August last year the popular BitTorrent tracker Demonoid had its servers taken down by Ukrainian hosting company Colocall.
Local authorities explained that Interpol had requested the action as part of a criminal investigation into the site’s alleged owners in Mexico.
Months earlier Mexican authorities had carried out raids in Monterrey, the capital city of the northeastern state of Nuevo León. Their prime target was a Demonoid operator, and one person connected to the BitTorrent tracker was subsequently imprisoned but later released.
While the legal troubles may have played a role in Demonoid’s continued downtime, the site was already suffering with technical problems at the end of July last year. Talking to TorrentFreak the site’s admin blamed a DDoS attack. At the time, however, the tech admin of the site was determined to get the site back online.
“You know how it goes with Demonoid. It might take a while but it will come back,” the admin told us.
But in the year that followed the Demonoid team kept their trademark silence. The last official update we received dates back to September last year when hopes for a quick resurrection were tempered. At the time, Demonoid’s tech admin told us that the site might not come back soon.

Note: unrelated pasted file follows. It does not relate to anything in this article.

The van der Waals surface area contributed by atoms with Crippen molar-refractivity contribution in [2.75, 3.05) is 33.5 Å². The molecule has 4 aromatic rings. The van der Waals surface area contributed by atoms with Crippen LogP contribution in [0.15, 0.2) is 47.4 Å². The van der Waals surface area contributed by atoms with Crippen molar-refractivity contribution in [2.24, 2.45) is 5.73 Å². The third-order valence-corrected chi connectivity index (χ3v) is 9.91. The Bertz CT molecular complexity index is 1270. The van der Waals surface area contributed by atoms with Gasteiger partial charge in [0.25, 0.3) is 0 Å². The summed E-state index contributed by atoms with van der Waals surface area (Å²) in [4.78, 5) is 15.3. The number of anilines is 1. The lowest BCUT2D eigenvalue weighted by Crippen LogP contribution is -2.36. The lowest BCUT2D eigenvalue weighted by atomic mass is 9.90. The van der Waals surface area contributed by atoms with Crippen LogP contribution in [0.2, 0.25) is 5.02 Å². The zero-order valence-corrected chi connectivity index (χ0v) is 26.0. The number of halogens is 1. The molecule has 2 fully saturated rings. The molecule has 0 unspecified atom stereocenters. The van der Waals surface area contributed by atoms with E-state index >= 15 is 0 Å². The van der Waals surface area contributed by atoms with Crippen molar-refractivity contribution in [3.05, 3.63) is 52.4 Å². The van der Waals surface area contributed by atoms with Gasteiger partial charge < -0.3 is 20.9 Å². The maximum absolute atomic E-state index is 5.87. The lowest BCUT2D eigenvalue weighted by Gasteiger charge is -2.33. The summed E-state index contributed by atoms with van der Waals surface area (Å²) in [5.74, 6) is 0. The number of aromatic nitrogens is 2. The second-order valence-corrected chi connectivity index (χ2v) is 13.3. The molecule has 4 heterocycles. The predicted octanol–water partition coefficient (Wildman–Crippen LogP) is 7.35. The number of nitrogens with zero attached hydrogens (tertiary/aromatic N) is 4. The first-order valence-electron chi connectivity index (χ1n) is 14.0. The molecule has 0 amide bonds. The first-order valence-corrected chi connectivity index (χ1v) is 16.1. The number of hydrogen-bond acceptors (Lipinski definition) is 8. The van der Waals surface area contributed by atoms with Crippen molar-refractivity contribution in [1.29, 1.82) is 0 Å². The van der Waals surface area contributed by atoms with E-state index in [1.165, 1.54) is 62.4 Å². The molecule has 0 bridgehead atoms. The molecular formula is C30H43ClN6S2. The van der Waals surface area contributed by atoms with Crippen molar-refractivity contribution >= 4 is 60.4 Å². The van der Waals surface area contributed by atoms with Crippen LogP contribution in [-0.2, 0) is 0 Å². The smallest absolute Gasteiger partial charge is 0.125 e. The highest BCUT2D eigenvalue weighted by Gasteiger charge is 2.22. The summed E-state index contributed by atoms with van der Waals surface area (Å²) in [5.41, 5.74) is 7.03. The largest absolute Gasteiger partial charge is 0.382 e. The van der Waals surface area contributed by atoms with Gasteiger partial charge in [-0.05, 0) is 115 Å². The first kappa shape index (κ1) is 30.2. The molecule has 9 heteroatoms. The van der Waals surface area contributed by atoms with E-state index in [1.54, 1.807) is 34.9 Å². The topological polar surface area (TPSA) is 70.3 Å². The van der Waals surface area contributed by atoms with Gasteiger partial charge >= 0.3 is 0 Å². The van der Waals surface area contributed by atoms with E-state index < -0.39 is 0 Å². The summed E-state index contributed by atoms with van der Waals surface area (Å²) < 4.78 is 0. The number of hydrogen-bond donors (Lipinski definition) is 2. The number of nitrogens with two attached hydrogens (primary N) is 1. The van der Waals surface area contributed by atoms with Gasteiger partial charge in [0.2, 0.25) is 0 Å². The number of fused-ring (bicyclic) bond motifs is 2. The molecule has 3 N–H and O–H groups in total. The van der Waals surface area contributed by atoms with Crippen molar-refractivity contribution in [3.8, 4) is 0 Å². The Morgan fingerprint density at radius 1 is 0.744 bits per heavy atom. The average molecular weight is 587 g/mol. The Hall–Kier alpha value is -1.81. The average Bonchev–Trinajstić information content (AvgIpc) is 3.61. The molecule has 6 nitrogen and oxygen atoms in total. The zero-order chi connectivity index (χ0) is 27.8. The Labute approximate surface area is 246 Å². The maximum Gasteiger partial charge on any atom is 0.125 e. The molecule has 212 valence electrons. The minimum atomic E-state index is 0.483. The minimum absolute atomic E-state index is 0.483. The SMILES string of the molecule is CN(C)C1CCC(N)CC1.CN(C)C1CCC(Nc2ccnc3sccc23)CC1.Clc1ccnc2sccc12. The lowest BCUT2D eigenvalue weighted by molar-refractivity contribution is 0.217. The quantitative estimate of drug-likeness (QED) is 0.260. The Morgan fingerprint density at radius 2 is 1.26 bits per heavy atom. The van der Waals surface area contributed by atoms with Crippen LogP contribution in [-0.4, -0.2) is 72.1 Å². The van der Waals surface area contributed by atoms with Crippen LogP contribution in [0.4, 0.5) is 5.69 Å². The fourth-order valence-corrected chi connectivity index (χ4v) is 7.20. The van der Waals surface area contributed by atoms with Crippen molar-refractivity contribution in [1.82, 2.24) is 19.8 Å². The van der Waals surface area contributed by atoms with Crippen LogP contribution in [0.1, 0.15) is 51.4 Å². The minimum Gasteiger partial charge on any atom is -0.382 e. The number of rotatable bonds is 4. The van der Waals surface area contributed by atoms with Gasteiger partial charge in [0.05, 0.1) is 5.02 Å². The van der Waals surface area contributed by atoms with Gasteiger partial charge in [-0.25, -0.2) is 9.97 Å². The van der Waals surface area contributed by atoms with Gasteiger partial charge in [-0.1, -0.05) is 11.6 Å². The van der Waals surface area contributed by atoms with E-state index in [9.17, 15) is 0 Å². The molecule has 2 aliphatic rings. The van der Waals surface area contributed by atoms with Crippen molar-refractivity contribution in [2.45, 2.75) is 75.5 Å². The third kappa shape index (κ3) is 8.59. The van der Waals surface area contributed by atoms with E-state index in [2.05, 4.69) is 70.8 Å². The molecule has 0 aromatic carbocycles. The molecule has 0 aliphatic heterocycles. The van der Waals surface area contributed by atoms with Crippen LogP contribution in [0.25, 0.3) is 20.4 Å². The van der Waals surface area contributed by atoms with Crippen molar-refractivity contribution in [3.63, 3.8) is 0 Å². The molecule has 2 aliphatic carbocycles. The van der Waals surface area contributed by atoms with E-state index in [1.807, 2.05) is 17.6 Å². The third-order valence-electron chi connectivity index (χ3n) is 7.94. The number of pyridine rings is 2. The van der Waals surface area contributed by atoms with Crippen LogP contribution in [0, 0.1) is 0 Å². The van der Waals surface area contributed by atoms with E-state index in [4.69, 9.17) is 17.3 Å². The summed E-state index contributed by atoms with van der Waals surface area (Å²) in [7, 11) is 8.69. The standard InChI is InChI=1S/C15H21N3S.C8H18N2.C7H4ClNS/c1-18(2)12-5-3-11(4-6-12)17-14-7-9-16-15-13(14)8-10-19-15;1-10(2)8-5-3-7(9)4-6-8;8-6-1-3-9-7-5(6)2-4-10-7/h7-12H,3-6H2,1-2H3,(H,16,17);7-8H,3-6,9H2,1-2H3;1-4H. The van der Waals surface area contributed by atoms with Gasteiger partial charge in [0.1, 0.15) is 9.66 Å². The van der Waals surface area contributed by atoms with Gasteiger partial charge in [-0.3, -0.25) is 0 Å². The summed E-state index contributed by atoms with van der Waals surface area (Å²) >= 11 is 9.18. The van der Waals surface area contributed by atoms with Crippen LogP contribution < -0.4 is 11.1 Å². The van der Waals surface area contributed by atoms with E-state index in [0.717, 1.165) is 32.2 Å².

“We are down, and we’re not looking into putting the site back up at the moment,” the admin said.
And he was right.
Of course there are still many who believe the site may eventually return. The hopes of these Demonoid users was fueled in November when the tracker briefly returned, as well as by a follow-up switch to a new .HK domain. But this short-lived excitement wasn’t followed up by anything concrete.
Still, the Demonoid “spirit” is still very much alive and touching many people who miss it dearly. Over the past months we have seen the rise of imposters and a standalone tracker inspired by Demonoid. The closest to a true resurrection is the mysterious D2.vu site, which launched using a copy of the Demonoid user and torrent database.
However, none of these sites has come close to the millions of active users Demonoid had before it collapsed. These newer “alternatives” simply miss the truly unique community and collection of fresh and rare content.
Of course there is no shortage of “pirate” sites on the Internet, but many users saw Demonoid as something more than that.
While the music and movie industries would quickly label Demonoid as a piracy haven, for members it was often the go-to place for rare and unique content that was not available elsewhere on the Internet, even through legal channels. In addition, it was also a place where creators were happy to share their work.
However, we have now come to a point where we are tempted to draw a sad conclusion for the “comeback kid.”
After a year of Demonoid downtime, which is double the 2007/2008 downtime record of six months, it is very unlikely that the famous tracker will ever return to its former glory. Never say never, but even those who are optimistic by nature have to agree that Demonoid’s future is looking grimmer than ever before.